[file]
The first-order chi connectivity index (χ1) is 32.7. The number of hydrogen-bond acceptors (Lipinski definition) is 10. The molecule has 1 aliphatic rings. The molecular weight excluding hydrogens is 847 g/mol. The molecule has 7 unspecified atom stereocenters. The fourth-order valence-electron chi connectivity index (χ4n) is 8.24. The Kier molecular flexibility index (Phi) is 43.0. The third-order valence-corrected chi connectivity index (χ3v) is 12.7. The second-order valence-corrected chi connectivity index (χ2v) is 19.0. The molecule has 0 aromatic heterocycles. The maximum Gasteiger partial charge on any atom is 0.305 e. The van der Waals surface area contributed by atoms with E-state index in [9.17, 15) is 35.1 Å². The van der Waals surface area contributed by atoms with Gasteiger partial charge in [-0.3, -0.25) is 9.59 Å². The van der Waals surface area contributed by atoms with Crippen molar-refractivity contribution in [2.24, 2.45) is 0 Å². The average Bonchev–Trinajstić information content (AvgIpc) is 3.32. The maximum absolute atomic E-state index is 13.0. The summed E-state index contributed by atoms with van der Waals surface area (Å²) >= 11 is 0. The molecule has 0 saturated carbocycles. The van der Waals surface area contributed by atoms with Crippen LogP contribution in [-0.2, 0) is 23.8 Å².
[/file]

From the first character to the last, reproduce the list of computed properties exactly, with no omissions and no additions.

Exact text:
The first-order chi connectivity index (χ1) is 32.7. The number of hydrogen-bond acceptors (Lipinski definition) is 10. The molecule has 1 aliphatic rings. The molecular weight excluding hydrogens is 847 g/mol. The molecule has 7 unspecified atom stereocenters. The fourth-order valence-electron chi connectivity index (χ4n) is 8.24. The Kier molecular flexibility index (Phi) is 43.0. The third-order valence-corrected chi connectivity index (χ3v) is 12.7. The second-order valence-corrected chi connectivity index (χ2v) is 19.0. The molecule has 0 aromatic heterocycles. The maximum Gasteiger partial charge on any atom is 0.305 e. The van der Waals surface area contributed by atoms with E-state index in [9.17, 15) is 35.1 Å². The van der Waals surface area contributed by atoms with Gasteiger partial charge in [-0.3, -0.25) is 9.59 Å². The van der Waals surface area contributed by atoms with Crippen molar-refractivity contribution in [2.24, 2.45) is 0 Å². The average Bonchev–Trinajstić information content (AvgIpc) is 3.32. The maximum absolute atomic E-state index is 13.0. The summed E-state index contributed by atoms with van der Waals surface area (Å²) >= 11 is 0. The molecule has 0 saturated carbocycles. The van der Waals surface area contributed by atoms with Crippen LogP contribution in [-0.2, 0) is 23.8 Å².